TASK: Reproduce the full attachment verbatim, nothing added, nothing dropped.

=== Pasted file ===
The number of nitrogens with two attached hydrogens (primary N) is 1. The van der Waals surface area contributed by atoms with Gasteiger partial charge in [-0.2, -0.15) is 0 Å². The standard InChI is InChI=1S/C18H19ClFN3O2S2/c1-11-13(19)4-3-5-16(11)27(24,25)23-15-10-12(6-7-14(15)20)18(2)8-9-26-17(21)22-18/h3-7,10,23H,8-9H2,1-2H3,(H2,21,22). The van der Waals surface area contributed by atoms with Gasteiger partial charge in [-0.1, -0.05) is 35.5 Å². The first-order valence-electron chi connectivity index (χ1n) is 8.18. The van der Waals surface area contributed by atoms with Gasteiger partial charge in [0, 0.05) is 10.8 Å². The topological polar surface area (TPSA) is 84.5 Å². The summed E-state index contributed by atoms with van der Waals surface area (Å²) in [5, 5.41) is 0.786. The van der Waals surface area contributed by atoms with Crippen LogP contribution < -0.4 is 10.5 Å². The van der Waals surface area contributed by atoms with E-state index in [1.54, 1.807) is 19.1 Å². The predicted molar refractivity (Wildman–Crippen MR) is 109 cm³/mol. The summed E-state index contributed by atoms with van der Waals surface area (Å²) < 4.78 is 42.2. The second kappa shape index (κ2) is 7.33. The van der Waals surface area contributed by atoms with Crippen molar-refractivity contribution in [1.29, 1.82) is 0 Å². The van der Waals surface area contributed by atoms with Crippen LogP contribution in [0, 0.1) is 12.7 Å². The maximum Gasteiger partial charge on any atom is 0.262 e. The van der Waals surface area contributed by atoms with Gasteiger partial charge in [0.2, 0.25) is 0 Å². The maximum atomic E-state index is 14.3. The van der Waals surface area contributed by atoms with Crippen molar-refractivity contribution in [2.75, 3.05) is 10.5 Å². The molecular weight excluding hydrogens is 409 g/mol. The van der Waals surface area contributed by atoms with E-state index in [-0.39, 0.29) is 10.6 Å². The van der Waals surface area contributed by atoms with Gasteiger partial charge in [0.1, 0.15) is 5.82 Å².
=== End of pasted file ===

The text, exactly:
The number of nitrogens with two attached hydrogens (primary N) is 1. The van der Waals surface area contributed by atoms with Gasteiger partial charge in [-0.2, -0.15) is 0 Å². The standard InChI is InChI=1S/C18H19ClFN3O2S2/c1-11-13(19)4-3-5-16(11)27(24,25)23-15-10-12(6-7-14(15)20)18(2)8-9-26-17(21)22-18/h3-7,10,23H,8-9H2,1-2H3,(H2,21,22). The van der Waals surface area contributed by atoms with Gasteiger partial charge in [-0.1, -0.05) is 35.5 Å². The first-order valence-electron chi connectivity index (χ1n) is 8.18. The van der Waals surface area contributed by atoms with Gasteiger partial charge in [0, 0.05) is 10.8 Å². The topological polar surface area (TPSA) is 84.5 Å². The summed E-state index contributed by atoms with van der Waals surface area (Å²) in [5, 5.41) is 0.786. The van der Waals surface area contributed by atoms with Crippen LogP contribution < -0.4 is 10.5 Å². The van der Waals surface area contributed by atoms with E-state index in [1.54, 1.807) is 19.1 Å². The predicted molar refractivity (Wildman–Crippen MR) is 109 cm³/mol. The summed E-state index contributed by atoms with van der Waals surface area (Å²) < 4.78 is 42.2. The second kappa shape index (κ2) is 7.33. The van der Waals surface area contributed by atoms with Crippen molar-refractivity contribution in [1.29, 1.82) is 0 Å². The van der Waals surface area contributed by atoms with Crippen LogP contribution in [0, 0.1) is 12.7 Å². The maximum Gasteiger partial charge on any atom is 0.262 e. The van der Waals surface area contributed by atoms with Gasteiger partial charge in [0.2, 0.25) is 0 Å². The maximum atomic E-state index is 14.3. The van der Waals surface area contributed by atoms with Crippen molar-refractivity contribution in [2.75, 3.05) is 10.5 Å². The molecular weight excluding hydrogens is 409 g/mol. The van der Waals surface area contributed by atoms with E-state index in [-0.39, 0.29) is 10.6 Å². The van der Waals surface area contributed by atoms with Gasteiger partial charge in [0.1, 0.15) is 5.82 Å².